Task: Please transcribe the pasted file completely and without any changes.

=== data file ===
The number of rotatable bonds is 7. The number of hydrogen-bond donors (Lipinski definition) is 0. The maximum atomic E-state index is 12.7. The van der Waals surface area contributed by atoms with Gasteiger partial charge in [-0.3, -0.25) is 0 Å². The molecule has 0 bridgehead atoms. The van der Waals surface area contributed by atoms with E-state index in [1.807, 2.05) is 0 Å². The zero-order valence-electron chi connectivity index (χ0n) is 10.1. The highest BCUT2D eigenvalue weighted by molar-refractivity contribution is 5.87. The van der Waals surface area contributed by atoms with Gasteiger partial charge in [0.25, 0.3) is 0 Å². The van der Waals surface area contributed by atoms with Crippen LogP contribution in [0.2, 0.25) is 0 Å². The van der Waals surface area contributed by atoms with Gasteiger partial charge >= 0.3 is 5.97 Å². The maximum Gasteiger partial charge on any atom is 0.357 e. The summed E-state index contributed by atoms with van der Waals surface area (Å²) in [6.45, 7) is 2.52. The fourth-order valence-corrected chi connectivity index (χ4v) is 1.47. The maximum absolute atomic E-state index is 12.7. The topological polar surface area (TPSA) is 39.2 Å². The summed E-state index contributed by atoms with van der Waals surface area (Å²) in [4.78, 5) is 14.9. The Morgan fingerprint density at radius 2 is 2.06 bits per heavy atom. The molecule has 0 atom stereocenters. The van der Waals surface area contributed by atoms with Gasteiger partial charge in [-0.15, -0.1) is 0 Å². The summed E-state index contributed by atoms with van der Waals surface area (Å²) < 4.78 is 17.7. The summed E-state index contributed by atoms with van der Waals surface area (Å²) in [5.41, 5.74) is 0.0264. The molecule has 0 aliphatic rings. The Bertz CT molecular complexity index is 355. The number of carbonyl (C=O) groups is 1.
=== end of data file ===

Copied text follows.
The number of rotatable bonds is 7. The number of hydrogen-bond donors (Lipinski definition) is 0. The maximum atomic E-state index is 12.7. The van der Waals surface area contributed by atoms with Gasteiger partial charge in [-0.3, -0.25) is 0 Å². The molecule has 0 bridgehead atoms. The van der Waals surface area contributed by atoms with E-state index in [1.807, 2.05) is 0 Å². The zero-order valence-electron chi connectivity index (χ0n) is 10.1. The highest BCUT2D eigenvalue weighted by molar-refractivity contribution is 5.87. The van der Waals surface area contributed by atoms with Gasteiger partial charge in [0.25, 0.3) is 0 Å². The van der Waals surface area contributed by atoms with Crippen LogP contribution in [0.2, 0.25) is 0 Å². The van der Waals surface area contributed by atoms with Gasteiger partial charge >= 0.3 is 5.97 Å². The maximum Gasteiger partial charge on any atom is 0.357 e. The summed E-state index contributed by atoms with van der Waals surface area (Å²) in [6.45, 7) is 2.52. The fourth-order valence-corrected chi connectivity index (χ4v) is 1.47. The maximum absolute atomic E-state index is 12.7. The topological polar surface area (TPSA) is 39.2 Å². The summed E-state index contributed by atoms with van der Waals surface area (Å²) in [4.78, 5) is 14.9. The Morgan fingerprint density at radius 2 is 2.06 bits per heavy atom. The molecule has 0 atom stereocenters. The van der Waals surface area contributed by atoms with Gasteiger partial charge in [-0.15, -0.1) is 0 Å². The summed E-state index contributed by atoms with van der Waals surface area (Å²) < 4.78 is 17.7. The summed E-state index contributed by atoms with van der Waals surface area (Å²) in [5.41, 5.74) is 0.0264. The molecule has 0 aliphatic rings. The Bertz CT molecular complexity index is 355. The number of carbonyl (C=O) groups is 1.